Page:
If you have seen the news in the last ten years, you know that there is a good reason to believe that Earth will soon be virtually uninhabitable. Mother Nature has already begun to wage war with coasts all over the world, ravaging them with hurricanes and tidal waves; this year, earthquakes and fires have destroyed hundreds of millions of dollars of property and taken hundreds of lives. Unrest between world superpowers has hit a fever pitch, and everyone seems armed with weapons of mass destruction. It seems like every year these catastrophic events get worse, and we are constantly on the verge of the global apocalypse we were promised in 2012... well, probably not. But, if anything crazy were to happen to the Earth to make it completely uninhabitable, our greatest hope of survival would be to escape to another world. The moon is our closest neighbor, so, what would it take for us to set up a permanent home there? Elon Musk tweeted that we should already have a home there by now. The fact of the matter is that we haven't been to the moon in a long time. And why not? It's right there!
It is high time that humanity went beyond Earth. Should have a moon base by now and sent astronauts to Mars. The future needs to inspire. https://t.co/6HjDQnRSA5— Elon Musk (@elonmusk) December 13, 2017
Elon Musk's tweet was inspired by United States' President Donald Trump has signed off on a plan to send astronauts back to the moon. This is a very significant step in colonization; the last time there was a human on the moon was 45 years ago this month. But saying is one thing: the Apollo mission to the moon cost $25 billion, which adjusted for inflation would look more like $150 billion today. But it's hard to say what the real cost of a mission to the moon would be given that our technology has improved exponentially each year since then.
This was a surprising plan coming from the U.S. President, who has generally considered endeavors of science and innovation to not be worthwhile. It's especially reassuring to see Elon Musk agreeing with him on this subject so even-handedly; their relationship has been a little bit rocky. The fact is, if NASA wants to build an entire colony on the moon, it seems pretty likely that they are going to have to rely on SpaceX for a little bit of help; utilizing SpaceX for their tested and ready-to-launch missiles that have proven their ability to make it to the space station, to make it into orbit, and to return home is just common sense.
So, if NASA is going to get the funding it needs to send someone back to the moon, what kind of developments can we look forward to once we get there?
One of the most significant reasons we would even want to spend a lot of time on the moon (besides the fact that it would be really fun to be able to jump super high) is that the small rock that orbits the earth is absolutely rich with minerals that can be used back here on earth. In general, nothing ever happens for free -- so if we're ever going to colonize the moon, there has to be some way for the people there to make money. The easiest way would be to mine out these minerals. Of course, more excavation needs to be performed to determine whether or not mining solutions would even be economically feasible.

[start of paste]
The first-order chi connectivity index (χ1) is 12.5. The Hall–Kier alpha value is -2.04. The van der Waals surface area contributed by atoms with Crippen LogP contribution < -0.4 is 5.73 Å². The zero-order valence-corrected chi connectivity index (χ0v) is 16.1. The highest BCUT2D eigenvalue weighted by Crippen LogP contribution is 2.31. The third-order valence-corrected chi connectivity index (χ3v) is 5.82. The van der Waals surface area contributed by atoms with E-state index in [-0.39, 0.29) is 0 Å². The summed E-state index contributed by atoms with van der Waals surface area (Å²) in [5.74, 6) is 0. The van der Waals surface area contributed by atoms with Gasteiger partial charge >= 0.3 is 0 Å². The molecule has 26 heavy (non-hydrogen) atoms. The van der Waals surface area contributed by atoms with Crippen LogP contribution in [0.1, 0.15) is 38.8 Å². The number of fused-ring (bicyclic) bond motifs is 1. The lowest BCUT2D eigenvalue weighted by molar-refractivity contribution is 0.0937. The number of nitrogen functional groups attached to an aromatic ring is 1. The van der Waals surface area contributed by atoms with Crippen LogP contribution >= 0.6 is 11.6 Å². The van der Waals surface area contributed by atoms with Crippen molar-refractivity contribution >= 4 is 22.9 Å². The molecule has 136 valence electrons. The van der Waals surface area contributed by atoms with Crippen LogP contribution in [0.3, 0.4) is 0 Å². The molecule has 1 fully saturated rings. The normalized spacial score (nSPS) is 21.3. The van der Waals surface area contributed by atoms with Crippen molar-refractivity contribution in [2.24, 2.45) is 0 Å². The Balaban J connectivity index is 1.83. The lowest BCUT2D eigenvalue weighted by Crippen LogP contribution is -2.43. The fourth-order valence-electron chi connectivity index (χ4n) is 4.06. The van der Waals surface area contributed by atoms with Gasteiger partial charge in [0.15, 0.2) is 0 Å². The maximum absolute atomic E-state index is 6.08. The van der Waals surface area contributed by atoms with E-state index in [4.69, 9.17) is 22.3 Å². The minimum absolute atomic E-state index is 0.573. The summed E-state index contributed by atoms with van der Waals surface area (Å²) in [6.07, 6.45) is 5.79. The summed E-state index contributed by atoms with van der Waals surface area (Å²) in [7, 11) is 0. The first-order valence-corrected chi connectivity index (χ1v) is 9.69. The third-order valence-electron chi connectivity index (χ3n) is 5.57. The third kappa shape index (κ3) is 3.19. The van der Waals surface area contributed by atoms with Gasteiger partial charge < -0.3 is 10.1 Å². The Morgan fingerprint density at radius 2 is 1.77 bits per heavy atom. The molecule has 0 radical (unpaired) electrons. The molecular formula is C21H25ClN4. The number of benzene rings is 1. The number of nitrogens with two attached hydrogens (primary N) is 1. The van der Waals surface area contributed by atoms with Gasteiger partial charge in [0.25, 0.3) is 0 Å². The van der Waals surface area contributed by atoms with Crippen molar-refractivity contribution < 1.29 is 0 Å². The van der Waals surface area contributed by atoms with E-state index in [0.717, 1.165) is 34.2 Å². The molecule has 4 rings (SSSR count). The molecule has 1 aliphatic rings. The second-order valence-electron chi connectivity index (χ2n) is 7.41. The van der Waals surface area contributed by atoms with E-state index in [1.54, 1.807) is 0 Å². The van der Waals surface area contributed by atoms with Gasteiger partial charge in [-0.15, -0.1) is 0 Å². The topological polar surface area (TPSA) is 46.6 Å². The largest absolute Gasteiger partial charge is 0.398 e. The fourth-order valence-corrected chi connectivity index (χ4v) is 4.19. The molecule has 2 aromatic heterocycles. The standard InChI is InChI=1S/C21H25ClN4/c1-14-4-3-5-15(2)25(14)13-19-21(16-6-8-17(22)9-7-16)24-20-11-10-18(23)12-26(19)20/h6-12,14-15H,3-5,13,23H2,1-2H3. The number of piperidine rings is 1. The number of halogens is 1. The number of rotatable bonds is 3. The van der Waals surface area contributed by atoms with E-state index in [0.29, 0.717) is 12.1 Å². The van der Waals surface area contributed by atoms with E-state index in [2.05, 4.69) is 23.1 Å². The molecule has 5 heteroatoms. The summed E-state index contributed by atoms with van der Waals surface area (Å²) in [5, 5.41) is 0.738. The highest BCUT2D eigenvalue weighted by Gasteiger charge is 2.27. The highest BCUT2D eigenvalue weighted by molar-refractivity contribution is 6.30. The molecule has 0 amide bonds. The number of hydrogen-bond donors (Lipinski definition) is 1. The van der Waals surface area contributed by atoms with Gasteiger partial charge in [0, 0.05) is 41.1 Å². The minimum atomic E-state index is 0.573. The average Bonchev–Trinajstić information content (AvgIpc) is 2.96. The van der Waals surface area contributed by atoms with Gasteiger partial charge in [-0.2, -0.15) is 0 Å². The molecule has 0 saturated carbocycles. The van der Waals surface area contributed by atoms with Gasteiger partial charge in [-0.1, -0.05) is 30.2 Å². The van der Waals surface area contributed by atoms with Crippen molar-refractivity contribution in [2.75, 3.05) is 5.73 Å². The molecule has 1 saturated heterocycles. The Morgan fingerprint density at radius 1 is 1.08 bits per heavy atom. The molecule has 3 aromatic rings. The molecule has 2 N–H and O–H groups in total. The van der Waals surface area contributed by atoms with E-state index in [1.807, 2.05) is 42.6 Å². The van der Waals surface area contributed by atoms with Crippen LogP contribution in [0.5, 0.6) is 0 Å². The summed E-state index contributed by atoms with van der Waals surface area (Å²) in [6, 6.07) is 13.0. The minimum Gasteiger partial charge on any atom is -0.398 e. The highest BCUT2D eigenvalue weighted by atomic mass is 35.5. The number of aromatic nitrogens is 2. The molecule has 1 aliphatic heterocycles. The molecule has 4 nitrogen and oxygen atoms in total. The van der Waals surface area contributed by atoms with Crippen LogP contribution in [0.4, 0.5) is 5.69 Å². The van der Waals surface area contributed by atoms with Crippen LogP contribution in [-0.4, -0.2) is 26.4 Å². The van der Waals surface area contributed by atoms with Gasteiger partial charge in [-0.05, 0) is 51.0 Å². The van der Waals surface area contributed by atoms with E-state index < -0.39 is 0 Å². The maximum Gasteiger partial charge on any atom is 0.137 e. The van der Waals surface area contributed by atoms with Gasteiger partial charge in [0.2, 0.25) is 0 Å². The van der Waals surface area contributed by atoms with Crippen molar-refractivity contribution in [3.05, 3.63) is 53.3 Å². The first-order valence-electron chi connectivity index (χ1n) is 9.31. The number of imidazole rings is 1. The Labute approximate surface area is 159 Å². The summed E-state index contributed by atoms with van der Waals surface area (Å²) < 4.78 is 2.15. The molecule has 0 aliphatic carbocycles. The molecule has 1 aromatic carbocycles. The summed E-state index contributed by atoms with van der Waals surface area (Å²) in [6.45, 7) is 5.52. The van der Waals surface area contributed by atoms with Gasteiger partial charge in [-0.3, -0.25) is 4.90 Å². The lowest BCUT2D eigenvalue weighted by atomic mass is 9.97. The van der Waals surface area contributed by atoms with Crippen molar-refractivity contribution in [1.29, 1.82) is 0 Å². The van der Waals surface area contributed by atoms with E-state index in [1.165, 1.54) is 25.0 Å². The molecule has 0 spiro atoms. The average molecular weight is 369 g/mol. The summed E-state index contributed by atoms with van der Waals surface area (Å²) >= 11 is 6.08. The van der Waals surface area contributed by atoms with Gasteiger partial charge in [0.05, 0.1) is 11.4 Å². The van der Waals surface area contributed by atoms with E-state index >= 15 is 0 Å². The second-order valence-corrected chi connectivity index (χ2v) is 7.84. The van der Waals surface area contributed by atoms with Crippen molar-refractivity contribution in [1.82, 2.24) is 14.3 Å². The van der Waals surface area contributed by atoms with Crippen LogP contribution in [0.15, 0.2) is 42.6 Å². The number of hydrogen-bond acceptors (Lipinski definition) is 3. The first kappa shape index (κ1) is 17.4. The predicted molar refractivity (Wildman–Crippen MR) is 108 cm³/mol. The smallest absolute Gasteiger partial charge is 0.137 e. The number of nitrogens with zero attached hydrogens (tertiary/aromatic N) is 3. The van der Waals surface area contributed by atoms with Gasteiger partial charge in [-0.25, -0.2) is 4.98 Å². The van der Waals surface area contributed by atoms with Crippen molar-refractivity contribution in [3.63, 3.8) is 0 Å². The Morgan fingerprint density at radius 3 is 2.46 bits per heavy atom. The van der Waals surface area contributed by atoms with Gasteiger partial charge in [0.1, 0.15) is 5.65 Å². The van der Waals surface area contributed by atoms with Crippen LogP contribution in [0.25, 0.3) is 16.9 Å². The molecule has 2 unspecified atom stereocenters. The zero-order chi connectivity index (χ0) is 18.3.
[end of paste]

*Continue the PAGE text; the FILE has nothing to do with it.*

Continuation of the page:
The ultimate goal of this feat is not just so that we can get away from Earth. Ideally, the colonization of the moon would be a stepping stone to getting other worlds as well. According to NASA, it's obvious that we're going to have to practice on the moon before we can make it to Mars. There are many unique challenges that come along with living away from our ancestral home. Landing on the moon would give us solutions to some of those challenges when we try to move a little bit further away.
One thing that is of utmost importance in landing on the moon is remembering that the habitat that the satellites inhabitants will live in has to have a similar rating against radiation as the space station does. There is no protection from solar radiation out there; a colony is a much larger-scale endeavor than a space station, and that means a lot of steel will need to be sent up into space.
But once all of that is in place, scientists are pretty sure that building an inhabitable environment would be just as feasible as the ones that astronauts already survive in. The biggest difference between the habitat on the moon and the Internation Space Station would be the moon's limited gravity, which would actually make it feel a little bit more like home than the ISS. It would also make things like farms and storage much easier because the moon has a large, flat surface which things can be pinned down to. The space station is floating freely in space and any extra space or materials attached to it affect its orbit around the earth. Now, all we have to do is get those materials to the moon.
NASA has said that we could colonize the moon in 2022, for as little as $10 billion. That's crazy considering the price tag of the Apollo mission! New technology has driven down the cost substantially. If I had to guess, I would say that the ability to gather energy from the sun using solar panels probably reduces quite a massive burden from the space shuttle in terms of raw weight that it has to carry for fuel. A colonization mission will require a lot of machinery; cranes, cars, belts. A lot of robots using a lot of energy. And solar panels can make all of that much, much easier especially because there are never rainy days on the moon. It's the ideal candidate for large-scale construction projects using robots with solar panels on them.